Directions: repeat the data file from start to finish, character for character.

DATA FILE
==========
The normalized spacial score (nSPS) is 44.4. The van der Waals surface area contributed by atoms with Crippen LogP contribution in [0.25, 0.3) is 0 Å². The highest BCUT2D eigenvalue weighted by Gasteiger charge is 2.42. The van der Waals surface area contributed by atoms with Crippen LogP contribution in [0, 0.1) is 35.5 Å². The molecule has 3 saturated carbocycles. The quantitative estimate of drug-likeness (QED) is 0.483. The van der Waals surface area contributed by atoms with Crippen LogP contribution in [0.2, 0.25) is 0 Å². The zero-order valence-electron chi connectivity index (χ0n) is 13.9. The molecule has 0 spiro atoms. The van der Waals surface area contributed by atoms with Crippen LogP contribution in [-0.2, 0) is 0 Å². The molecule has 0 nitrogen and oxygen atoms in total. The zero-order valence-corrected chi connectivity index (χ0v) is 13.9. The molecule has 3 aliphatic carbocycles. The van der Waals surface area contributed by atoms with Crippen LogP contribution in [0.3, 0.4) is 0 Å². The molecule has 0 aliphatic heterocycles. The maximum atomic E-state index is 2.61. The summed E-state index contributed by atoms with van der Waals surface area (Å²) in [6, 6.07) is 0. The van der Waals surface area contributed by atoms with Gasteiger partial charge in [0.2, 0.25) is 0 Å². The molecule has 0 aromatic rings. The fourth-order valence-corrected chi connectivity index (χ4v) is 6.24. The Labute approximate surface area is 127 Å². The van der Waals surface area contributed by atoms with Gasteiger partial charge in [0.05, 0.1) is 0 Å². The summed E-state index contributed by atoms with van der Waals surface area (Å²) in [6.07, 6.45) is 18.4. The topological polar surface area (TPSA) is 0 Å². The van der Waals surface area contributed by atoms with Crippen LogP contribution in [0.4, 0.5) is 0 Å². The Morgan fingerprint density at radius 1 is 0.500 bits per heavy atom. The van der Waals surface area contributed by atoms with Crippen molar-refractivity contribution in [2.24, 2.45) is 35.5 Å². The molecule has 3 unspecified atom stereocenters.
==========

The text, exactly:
The normalized spacial score (nSPS) is 44.4. The van der Waals surface area contributed by atoms with Crippen LogP contribution in [0.25, 0.3) is 0 Å². The highest BCUT2D eigenvalue weighted by Gasteiger charge is 2.42. The van der Waals surface area contributed by atoms with Crippen LogP contribution in [0, 0.1) is 35.5 Å². The molecule has 3 saturated carbocycles. The quantitative estimate of drug-likeness (QED) is 0.483. The van der Waals surface area contributed by atoms with Crippen LogP contribution in [0.2, 0.25) is 0 Å². The zero-order valence-electron chi connectivity index (χ0n) is 13.9. The molecule has 0 spiro atoms. The van der Waals surface area contributed by atoms with Crippen LogP contribution in [-0.2, 0) is 0 Å². The molecule has 0 nitrogen and oxygen atoms in total. The zero-order valence-corrected chi connectivity index (χ0v) is 13.9. The molecule has 3 aliphatic carbocycles. The van der Waals surface area contributed by atoms with Crippen LogP contribution in [0.3, 0.4) is 0 Å². The molecule has 0 aliphatic heterocycles. The maximum atomic E-state index is 2.61. The summed E-state index contributed by atoms with van der Waals surface area (Å²) in [6, 6.07) is 0. The van der Waals surface area contributed by atoms with Gasteiger partial charge in [0.2, 0.25) is 0 Å². The molecule has 0 aromatic rings. The fourth-order valence-corrected chi connectivity index (χ4v) is 6.24. The Labute approximate surface area is 127 Å². The van der Waals surface area contributed by atoms with Gasteiger partial charge in [0.05, 0.1) is 0 Å². The summed E-state index contributed by atoms with van der Waals surface area (Å²) in [6.07, 6.45) is 18.4. The topological polar surface area (TPSA) is 0 Å². The van der Waals surface area contributed by atoms with Crippen LogP contribution in [0.4, 0.5) is 0 Å². The Morgan fingerprint density at radius 1 is 0.500 bits per heavy atom. The van der Waals surface area contributed by atoms with Crippen molar-refractivity contribution in [2.24, 2.45) is 35.5 Å². The molecule has 3 unspecified atom stereocenters.